Wednesday, March 20, 2013

two of these things are not like the others

The human eye is a marvelously deceptive instrument, and loves to play tricks on even the most perceptive of us.  So when we see something that looks out of place or incongruous, many times we’ll blink or shake our head in cartoon fashion, to try and make reality conform to our default state of complacency. Reality, however, has a way of rudely insisting upon itself. Such is the case with today’s example of Objects That Shouldn’t Exist.

Kitschy “collectables”, memorabilia, tschotchkes, call them what you will; they infest knick-knack shelves and bric-a-brac cases around the world. Gift shops and antique malls are filled with them: Hummelware figurines, little porcelain cats and dogs, fake antique brass reproductions of spinning wheels, coffee grinders, and spaceships from Japanese cartoons. Wait, what was that last one again?

Yes. This is an unretouched photo of an antique mall booth featuring a table filled with little metal reproductions of various old-timey items – telephones, boilers, fans, stage-coaches, and what appear to be cement mixers. But among these quaint memories of a rustic past sits Captain Harlock’s space battleship, the Arcadia.

Rendered in the medium of faux-tarnished brass, this 1/10000 scale Arcadia features adjustable fins and is equipped with a stern-mounted pencil sharpener, which will be handy if the Mazone ever attack Earth with pencils.

Also in this series is Duke Freed’s flying-saucer based super robot platform, the Spazer, from the old-timey Gay 90s magic lantern drama UFO Robo Grendizer. Or “Grandizer” if you prefer.  This ultra-powerful interstellar robot fighting system also comes equipped with a pencil sharpener that can handle any pencils the evil Vegan aliens can dish out.

 Grendizer is always ready to deliver devastating pencil-sharpening attacks to any and all merchandise from rival animation franchises.

The big question, of course, is what in the holy hell are two Japanese animation space machines doing alongside faux repro brass telephones and coffee grinders and captain’s wheels? What was the thought process here, hey, I want an old-timey stagecoach AND Captain Harlock’s spaceship?  This weird flying saucer with a head will look great on my knick-knack shelf alongside my Precious Moments figurines?  It doesn’t make any sense whatsoever. It didn’t make sense the first time I saw them, it didn’t make sense after I blinked and shook my head and made the “goggle goggle” noise that Scooby-Doo and Shaggy make when they see monsters, and after spending years wasting my time obsessing over the minutiae of Japanese cartoons and super robots and spaceships, it still doesn’t make any sense.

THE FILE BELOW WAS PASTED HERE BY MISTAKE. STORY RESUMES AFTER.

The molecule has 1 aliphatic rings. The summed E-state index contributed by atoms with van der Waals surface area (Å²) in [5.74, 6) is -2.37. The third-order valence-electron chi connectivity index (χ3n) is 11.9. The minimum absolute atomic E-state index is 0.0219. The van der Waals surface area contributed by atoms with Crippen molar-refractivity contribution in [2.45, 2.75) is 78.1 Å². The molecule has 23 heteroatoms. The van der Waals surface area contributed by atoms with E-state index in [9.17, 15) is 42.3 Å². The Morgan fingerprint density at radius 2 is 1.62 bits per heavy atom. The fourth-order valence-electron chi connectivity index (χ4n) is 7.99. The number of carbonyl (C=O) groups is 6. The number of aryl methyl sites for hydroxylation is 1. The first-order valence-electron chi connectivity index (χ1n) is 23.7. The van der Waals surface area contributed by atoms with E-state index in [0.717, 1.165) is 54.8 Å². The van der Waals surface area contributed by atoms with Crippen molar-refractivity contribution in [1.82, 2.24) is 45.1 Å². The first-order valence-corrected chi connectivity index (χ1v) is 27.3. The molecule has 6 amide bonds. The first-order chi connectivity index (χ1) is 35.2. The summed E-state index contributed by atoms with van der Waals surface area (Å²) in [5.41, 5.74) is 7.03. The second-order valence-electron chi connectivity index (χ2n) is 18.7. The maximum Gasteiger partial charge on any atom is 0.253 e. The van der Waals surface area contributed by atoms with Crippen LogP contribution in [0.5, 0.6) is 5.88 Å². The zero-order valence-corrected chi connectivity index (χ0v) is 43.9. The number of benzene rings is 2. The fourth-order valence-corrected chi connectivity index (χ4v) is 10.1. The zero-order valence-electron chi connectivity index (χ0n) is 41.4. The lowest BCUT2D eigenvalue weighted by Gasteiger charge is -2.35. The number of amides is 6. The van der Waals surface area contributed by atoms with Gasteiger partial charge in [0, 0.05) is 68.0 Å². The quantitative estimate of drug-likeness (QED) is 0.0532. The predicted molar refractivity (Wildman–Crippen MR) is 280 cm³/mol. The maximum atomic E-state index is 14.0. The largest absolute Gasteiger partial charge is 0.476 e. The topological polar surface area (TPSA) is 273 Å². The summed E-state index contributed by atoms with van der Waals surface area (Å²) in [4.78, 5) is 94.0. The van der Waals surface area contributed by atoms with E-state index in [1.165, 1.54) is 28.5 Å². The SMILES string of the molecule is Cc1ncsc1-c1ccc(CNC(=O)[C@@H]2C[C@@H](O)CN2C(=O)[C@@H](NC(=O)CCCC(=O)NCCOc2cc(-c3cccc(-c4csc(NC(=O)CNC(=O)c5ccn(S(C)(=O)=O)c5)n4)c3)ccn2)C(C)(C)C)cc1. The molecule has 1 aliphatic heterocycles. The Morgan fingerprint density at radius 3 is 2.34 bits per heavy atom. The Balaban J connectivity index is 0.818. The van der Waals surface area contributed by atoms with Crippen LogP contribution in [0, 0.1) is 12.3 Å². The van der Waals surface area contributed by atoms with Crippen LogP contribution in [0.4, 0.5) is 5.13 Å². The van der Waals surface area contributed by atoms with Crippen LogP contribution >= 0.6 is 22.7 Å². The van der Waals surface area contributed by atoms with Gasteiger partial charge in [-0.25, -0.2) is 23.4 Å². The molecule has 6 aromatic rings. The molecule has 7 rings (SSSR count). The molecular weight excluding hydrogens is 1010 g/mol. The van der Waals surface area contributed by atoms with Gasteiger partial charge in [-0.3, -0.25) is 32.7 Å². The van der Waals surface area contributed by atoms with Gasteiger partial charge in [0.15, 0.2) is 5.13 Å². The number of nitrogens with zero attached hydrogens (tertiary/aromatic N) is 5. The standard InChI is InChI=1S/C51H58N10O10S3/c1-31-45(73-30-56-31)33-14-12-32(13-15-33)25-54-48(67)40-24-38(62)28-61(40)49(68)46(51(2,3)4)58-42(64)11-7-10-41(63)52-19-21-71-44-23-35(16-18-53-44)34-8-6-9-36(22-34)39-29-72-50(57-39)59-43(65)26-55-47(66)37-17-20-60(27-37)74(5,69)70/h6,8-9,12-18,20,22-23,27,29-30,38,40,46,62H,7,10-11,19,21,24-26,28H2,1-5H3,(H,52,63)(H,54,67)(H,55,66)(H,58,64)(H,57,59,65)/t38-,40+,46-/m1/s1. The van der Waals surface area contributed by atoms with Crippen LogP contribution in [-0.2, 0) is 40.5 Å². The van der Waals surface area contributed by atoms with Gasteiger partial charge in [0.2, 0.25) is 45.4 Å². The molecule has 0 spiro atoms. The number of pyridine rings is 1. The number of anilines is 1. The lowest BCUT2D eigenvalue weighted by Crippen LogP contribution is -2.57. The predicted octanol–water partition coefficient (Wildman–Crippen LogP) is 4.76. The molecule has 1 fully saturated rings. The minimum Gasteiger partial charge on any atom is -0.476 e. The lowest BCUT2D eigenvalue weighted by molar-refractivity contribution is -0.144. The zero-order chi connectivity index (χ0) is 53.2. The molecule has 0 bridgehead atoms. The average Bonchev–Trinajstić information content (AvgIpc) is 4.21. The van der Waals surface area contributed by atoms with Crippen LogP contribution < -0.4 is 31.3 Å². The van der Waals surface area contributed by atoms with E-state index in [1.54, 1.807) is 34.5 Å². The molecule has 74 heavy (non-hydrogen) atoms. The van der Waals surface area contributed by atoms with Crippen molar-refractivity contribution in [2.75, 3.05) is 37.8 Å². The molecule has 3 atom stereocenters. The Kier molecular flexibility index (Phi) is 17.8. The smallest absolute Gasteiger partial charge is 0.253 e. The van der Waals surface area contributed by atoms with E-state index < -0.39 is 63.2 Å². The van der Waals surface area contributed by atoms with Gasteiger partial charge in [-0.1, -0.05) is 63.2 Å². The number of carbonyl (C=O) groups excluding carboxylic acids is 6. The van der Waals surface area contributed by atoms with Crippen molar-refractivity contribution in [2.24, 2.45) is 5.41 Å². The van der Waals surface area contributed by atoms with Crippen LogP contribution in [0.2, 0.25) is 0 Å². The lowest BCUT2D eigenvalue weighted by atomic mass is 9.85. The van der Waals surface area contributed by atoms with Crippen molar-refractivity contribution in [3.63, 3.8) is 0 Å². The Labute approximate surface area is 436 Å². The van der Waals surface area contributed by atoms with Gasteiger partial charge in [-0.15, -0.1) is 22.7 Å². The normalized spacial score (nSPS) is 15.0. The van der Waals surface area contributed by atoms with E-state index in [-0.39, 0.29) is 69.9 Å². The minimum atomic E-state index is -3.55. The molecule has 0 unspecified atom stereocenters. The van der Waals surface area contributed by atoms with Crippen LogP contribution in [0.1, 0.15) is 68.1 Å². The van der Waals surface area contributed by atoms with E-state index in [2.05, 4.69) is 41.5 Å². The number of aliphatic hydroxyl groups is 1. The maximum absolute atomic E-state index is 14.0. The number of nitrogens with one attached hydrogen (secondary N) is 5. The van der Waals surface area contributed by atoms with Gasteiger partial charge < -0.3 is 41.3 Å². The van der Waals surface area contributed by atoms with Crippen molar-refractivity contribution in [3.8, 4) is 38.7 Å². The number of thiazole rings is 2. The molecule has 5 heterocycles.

The sewing machine was $6.95. The Arcadia? $8.00

Sold in little teal boxes with “Made In Hong Kong” prominently displayed, these die-cast miniatures are themselves physical manifestations of three or four or five levels of global economics in action; fabricated in Asia, shipped to wholesalers in North America, parceled out to primary retail in flower shops, greeting card stores, gift boutiques, I dunno, wherever people buy the endless supply of junk they seem to feel completes every flat surface in their home, where they gather dust for ten or twenty years before they’re sold at yard sales or at bulk auction to somebody who in turn sells them to an antique store, which is where my dollar enters the picture, helping to keep the world economy moving one stupid tchotchke at a time. You’re welcome, world.

It is heartening, however, to see that these little reproductions of old-timey devices are still lurking in the hinterlands, in the junk stores and antique malls and flea markets of the world.  There must be shipping containers and storage units and unclaimed property auctions around the world filled with tiny metal coffee grinders and cement mixers and spaceships. So the next time Grandma drags you to the Grandma store to get some more knick-knacks for her bric-a-brac shelf, quit rolling your eyes and sighing and instead keep on the lookout for Grendizer. You never know where he or the Arcadia will pop up.

 The sea of stars is my home. What do I do there? Sharpen pencils.


Amamori said...

Talk about a cool find!
I absolutely LOVE coming across anime memorabilia in out-of-the-way places like this.

Thanks for such an interesting post. Inspiration to keep one's eyes open for pearls amongst the swine.

Devlin Thompson said...

When I got mine (circa 1979), I recognized Grendizer from his mini Shogun Warrior (and the lovely Popy die-cast I got in a fancy toy store in Wilmington, SC), but I thought that the Arcadia was one of the lesser ships from Star Blazers. Don't forget the third less-exciting spaceship: the space shuttle! It has a way of worming its way into assortments like that. Remember those silver PVC sets of Thunderbirds 1-5 (and also the space shuttle) that came out about twenty years ago?

Unknown said...

my dad has the ufo robo grendizer and i wanted to know how much its worth

d.merrill said...

I wouldn't say these were worth more than $10.

Unknown said...

I am so glad I found this post. I don't know anything about anime, but I love robots and flying saucers, and when I found in an antique mall this fab little die-cast pencil sharpener that clearly combined both and cost very little money, I was like "Sold!" But I've had it nearly a year now and never have known what it represents. Until now. So thanks.

Chad said...

One word, “Spain” should be enough to explain this but if you read between the lines at that link and consider Spain in the 70s (more anime than anywhere but Japan) the answer to the question of “WTF” should be clear.